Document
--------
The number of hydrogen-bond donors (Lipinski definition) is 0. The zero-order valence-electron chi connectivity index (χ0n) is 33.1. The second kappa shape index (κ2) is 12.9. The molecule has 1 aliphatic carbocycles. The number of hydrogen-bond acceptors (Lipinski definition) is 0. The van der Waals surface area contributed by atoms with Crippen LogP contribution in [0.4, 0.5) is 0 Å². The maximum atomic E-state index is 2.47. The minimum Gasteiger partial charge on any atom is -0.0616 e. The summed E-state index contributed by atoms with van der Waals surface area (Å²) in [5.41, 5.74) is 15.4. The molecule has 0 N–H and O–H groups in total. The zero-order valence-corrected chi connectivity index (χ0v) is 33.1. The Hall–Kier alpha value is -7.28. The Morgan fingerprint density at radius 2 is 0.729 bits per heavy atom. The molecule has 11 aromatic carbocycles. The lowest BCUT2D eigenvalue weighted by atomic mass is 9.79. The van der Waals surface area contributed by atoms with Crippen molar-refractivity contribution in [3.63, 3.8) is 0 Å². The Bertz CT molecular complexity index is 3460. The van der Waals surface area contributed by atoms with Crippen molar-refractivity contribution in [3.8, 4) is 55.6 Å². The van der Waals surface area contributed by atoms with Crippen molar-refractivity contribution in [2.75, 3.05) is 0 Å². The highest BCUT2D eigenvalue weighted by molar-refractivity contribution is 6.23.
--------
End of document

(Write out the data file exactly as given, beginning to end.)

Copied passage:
The number of hydrogen-bond donors (Lipinski definition) is 0. The zero-order valence-electron chi connectivity index (χ0n) is 33.1. The second kappa shape index (κ2) is 12.9. The molecule has 1 aliphatic carbocycles. The number of hydrogen-bond acceptors (Lipinski definition) is 0. The van der Waals surface area contributed by atoms with Crippen LogP contribution in [0.4, 0.5) is 0 Å². The maximum atomic E-state index is 2.47. The minimum Gasteiger partial charge on any atom is -0.0616 e. The summed E-state index contributed by atoms with van der Waals surface area (Å²) in [5.41, 5.74) is 15.4. The molecule has 0 N–H and O–H groups in total. The zero-order valence-corrected chi connectivity index (χ0v) is 33.1. The Hall–Kier alpha value is -7.28. The Morgan fingerprint density at radius 2 is 0.729 bits per heavy atom. The molecule has 11 aromatic carbocycles. The lowest BCUT2D eigenvalue weighted by atomic mass is 9.79. The van der Waals surface area contributed by atoms with Crippen molar-refractivity contribution in [3.63, 3.8) is 0 Å². The Bertz CT molecular complexity index is 3460. The van der Waals surface area contributed by atoms with Crippen molar-refractivity contribution in [3.8, 4) is 55.6 Å². The van der Waals surface area contributed by atoms with Crippen molar-refractivity contribution in [2.75, 3.05) is 0 Å². The highest BCUT2D eigenvalue weighted by molar-refractivity contribution is 6.23.